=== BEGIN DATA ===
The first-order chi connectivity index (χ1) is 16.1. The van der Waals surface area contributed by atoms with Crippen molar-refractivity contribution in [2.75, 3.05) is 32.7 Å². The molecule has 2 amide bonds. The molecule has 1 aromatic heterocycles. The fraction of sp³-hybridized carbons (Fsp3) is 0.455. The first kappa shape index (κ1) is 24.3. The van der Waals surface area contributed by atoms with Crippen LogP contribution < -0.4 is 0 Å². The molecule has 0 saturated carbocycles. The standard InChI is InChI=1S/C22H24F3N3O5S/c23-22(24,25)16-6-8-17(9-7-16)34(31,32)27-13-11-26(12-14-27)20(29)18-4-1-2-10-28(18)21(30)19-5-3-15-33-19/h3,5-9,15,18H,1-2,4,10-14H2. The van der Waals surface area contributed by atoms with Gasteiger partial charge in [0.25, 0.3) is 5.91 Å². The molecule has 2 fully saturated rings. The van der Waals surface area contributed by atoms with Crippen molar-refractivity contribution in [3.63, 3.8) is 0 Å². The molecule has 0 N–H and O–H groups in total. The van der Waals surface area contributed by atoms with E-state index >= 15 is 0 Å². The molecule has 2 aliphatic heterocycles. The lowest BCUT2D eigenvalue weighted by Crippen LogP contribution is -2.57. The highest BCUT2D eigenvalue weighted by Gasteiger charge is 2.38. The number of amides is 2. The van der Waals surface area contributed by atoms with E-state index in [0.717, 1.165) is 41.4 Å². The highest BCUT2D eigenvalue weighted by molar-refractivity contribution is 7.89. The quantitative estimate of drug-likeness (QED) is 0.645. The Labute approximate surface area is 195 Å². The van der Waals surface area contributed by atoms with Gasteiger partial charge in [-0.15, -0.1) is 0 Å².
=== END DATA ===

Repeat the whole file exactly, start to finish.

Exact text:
The first-order chi connectivity index (χ1) is 16.1. The van der Waals surface area contributed by atoms with Crippen molar-refractivity contribution in [2.75, 3.05) is 32.7 Å². The molecule has 2 amide bonds. The molecule has 1 aromatic heterocycles. The fraction of sp³-hybridized carbons (Fsp3) is 0.455. The first kappa shape index (κ1) is 24.3. The van der Waals surface area contributed by atoms with Crippen LogP contribution < -0.4 is 0 Å². The molecule has 0 saturated carbocycles. The standard InChI is InChI=1S/C22H24F3N3O5S/c23-22(24,25)16-6-8-17(9-7-16)34(31,32)27-13-11-26(12-14-27)20(29)18-4-1-2-10-28(18)21(30)19-5-3-15-33-19/h3,5-9,15,18H,1-2,4,10-14H2. The van der Waals surface area contributed by atoms with Gasteiger partial charge in [0.25, 0.3) is 5.91 Å². The molecule has 2 fully saturated rings. The van der Waals surface area contributed by atoms with Crippen molar-refractivity contribution in [3.63, 3.8) is 0 Å². The molecule has 0 N–H and O–H groups in total. The van der Waals surface area contributed by atoms with E-state index >= 15 is 0 Å². The molecule has 2 aliphatic heterocycles. The lowest BCUT2D eigenvalue weighted by Crippen LogP contribution is -2.57. The highest BCUT2D eigenvalue weighted by Gasteiger charge is 2.38. The number of amides is 2. The van der Waals surface area contributed by atoms with E-state index in [0.717, 1.165) is 41.4 Å². The highest BCUT2D eigenvalue weighted by molar-refractivity contribution is 7.89. The quantitative estimate of drug-likeness (QED) is 0.645. The Labute approximate surface area is 195 Å². The van der Waals surface area contributed by atoms with Gasteiger partial charge in [-0.15, -0.1) is 0 Å².